2. JT had prepared a fire in the fireplace in advance, so all he had to do was light it. We moved to the living room and JT lit the fire. This gave me a moment to clean up the kitchen a bit and heat up the soup in the microwave. While the soup is heating, I assembled the slaw and dressed it. On a large tray, we served the individual soup cups, and small plates for the sharing portion of the slaw. The lovely thing about tapas is that you can pace yourselves, so if one coarse is heavier, take a few extra minutes before serving the next round!
  3. We cleared the dishes and JT cut the bread, and brought out plates for the Spanish tapas, which were all sharing portions. The onion and orange salad was prepared in advance so all I did was pour it into the previously chosen serving bowl. The bacon wrapped dates take about 10 minutes on 375•F and the chorizo and tomato takes about 6 minutes. I cooked the chorizo while the dates were baking. We served it all at once. Because this course was sharing, it took a bit longer to eat particularly with the great conversations we were having!
  4. Because the courses are getting heavier, I waited for the Spanish course to be 1/2 finished before I put the rice on for the butter chicken. It takes 20 minutes and I wanted about 10-15 minutes between courses.
  5. When we cleared the dishes from the Spanish course, I started heating the butter chicken in the microwave (sauce and chicken heating separately, to keep the chicken whole and not mushy). The onion bhaji’s go into the oven for about 10 minutes on 350•F to heat through (they are already cooked from deep frying previously, I just need to reheat). The sauce for the bhaji was prepared in advance and was ready waiting on the serving platter. The pickle was also prepared in advance and already in the serving dish.
  6. The Indian course was served at once.
  7. Dessert had a bit more time between. I had previously plated the Ile Flottante so I just had to pour the Crème Anglais over it. Then I heated the remainder Crème Anglais for the Madeleine’s. The mini crépes had been prepared in advance, as had the orange sauce for the Crépes Suzettes. I heated the sauce in a pan, added the crépes and heated them through. Once the crépes were done, I plated and added the finishing touches and served. In the meantime, JT made espressos and dessert was enjoyed by the fire.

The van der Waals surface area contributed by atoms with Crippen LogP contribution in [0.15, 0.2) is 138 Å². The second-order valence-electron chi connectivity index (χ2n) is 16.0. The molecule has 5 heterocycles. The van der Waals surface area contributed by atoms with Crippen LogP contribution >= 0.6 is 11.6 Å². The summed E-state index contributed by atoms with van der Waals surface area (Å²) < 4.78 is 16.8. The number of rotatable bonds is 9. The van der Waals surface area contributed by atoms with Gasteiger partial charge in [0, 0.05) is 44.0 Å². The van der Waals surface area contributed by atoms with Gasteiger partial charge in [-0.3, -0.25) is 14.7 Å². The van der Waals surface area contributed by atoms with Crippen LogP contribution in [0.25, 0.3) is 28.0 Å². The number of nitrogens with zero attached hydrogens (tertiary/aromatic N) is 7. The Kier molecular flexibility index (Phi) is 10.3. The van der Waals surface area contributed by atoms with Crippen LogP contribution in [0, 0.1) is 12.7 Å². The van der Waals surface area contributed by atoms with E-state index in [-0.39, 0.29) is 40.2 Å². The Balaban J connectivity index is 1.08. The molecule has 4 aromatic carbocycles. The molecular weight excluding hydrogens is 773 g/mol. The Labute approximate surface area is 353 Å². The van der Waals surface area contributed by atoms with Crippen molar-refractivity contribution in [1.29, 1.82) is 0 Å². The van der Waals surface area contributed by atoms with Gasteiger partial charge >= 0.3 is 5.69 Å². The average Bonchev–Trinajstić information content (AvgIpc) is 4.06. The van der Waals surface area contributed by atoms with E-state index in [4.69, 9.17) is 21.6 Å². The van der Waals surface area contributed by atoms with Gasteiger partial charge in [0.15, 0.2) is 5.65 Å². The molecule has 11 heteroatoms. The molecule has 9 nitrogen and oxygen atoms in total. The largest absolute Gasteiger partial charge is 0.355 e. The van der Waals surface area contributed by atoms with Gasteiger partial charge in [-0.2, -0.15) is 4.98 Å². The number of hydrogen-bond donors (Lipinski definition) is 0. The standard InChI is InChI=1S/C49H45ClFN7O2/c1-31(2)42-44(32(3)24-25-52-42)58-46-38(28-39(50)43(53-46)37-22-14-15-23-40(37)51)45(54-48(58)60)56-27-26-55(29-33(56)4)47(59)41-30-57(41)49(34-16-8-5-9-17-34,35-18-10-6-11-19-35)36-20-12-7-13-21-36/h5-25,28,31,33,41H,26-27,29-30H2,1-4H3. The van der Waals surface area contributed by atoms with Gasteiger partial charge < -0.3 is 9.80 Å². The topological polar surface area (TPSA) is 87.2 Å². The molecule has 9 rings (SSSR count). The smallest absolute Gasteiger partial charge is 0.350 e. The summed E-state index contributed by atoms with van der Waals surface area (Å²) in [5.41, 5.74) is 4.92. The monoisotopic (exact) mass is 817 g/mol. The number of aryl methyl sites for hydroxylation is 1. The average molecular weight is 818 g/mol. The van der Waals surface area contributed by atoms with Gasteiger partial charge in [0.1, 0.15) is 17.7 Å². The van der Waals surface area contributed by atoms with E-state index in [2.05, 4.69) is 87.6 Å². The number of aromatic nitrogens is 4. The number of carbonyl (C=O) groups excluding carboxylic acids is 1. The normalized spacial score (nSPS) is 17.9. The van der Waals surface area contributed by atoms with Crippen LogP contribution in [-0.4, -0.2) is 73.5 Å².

Tapas seem like a lot of work, but it really is a well orchestrated symphony of courses. I’d love to hear your comments about your tapas dinner. Please let me know how it works out.

Read Full Post »

Onion Bhaji (adapted from Jamie Oliver’s Blog)


  • 1 large sweet onion
  • 1 fresh Green Chilli, chopped finely
  • 1 tsp Ginger (grated on microplane)
  • 1 tsp Garlic (grated on microplane)
  • 200g Gram flour (Chickpea Flour) (I used semolina flour for the November 2013 dinner party)
  • 100g Rice Flour (I used regular wheat flour for the November 2013 dinner party)
  • 1/2 tsp Baking Powder
  • 1/4 tsp Cayenne (or to taste)
  • 2 tsps Ground Cumin
  • 1 tsp Ground Coriander
  • Salt and Pepper to taste
  • Water


  1. Add onion, finely chopped green chilli, grated ginger and garlic into a food processor and process until onion is finely chopped.
  2. Sieve the Gram and Rice Flour into a large bowl and add the Cayenne, Ground Cumin, Coriander, Salt and Pepper. Now add the finely chopped Onion and Chilli and mix thoroughly.
  3. Slowly add water, while stirring the mixture, until you get a thick batter (should resemble pancake mix).
  4. Mix well, and leave to stand for 10-minutes.
  5. Heat a Deep Fat Fryer to 190°C – using a very small ice cream scoop (about the size of a melon baller, drop 3-4 balls of onion mix into the hot batter. Remove when crisp and brown.
  6. Serve with a ready made tamarind sauce or mango sauce. YUM!
  7. These freeze well. To reheat, preheat oven to 300°F and bake bhajis for about 12-15 minutes until heated through. May be reheated from frozen, in which case it will take a bit longer.

Read Full Post »

%d bloggers like this: